Although Foresight Research’s findings are backed up by anecdotes and other data, there are always exceptions to the rule. “I’m surprised at those numbers (of older customers) because, over the past 24 to 36 months, we’ve seen an influx of younger buyers — folks in their early 30s who are just starting families,” says Paul Zimmermann, general sales manager at Matick Chevrolet in Redford Township. “Thirty-five percent of our new-car business is under age 35, and that number is growing. We’ve nearly doubled our volume in the past three years, and I would attribute those increases to that younger demographic.”
The perception that older car-shoppers are uncomfortable with technology and smart phones can also be disputed. “Eighty percent of my older customers are going on my (website),” says Audette, of the Bill Bryan Auto Group. “My mother-in-law is 80 years old and she’s on her iPad every day. My brother is 65 and he’s all over Facebook. If you’re not up on social media, you’re missing the boat. We have 65-year-old customers who go online while they’re sitting at the table working the deal.”
Dealers and auto manufacturers encounter countless customer traits and marketing recommendations each year, but dealers seem to recognize that no matter who comes in to look at one of their cars or trucks, the old high-pressure sales model that stigmatized them in the past doesn’t work.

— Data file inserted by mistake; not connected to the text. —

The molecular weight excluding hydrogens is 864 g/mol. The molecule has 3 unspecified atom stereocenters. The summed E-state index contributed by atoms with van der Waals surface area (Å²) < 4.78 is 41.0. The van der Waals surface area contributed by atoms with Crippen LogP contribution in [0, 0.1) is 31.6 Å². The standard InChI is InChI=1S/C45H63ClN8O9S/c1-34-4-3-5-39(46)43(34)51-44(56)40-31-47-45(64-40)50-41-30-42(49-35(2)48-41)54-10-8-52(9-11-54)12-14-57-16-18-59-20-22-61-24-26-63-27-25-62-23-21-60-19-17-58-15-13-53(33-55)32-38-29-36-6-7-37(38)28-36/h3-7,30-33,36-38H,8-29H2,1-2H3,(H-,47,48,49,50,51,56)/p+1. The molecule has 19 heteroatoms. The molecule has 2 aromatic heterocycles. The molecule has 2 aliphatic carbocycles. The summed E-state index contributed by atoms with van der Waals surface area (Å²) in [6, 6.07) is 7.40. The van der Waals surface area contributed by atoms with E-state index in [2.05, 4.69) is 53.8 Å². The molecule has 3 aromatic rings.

If a customer isn’t engaged soon after walking into a dealer showroom, the prospect of a sale diminishes as more time passes. And if a dealer talks down to customers, especially female buyers who are now more educated about new cars than ever, a final transaction becomes all the harder to close.
“You have to be polite, you have to go above and beyond, to earn their business,” Audette says of the buyer experience. “I will never let a customer knowingly say that we didn’t do our jobs. I will go out of my way and spend whatever it costs to fix a problem.” db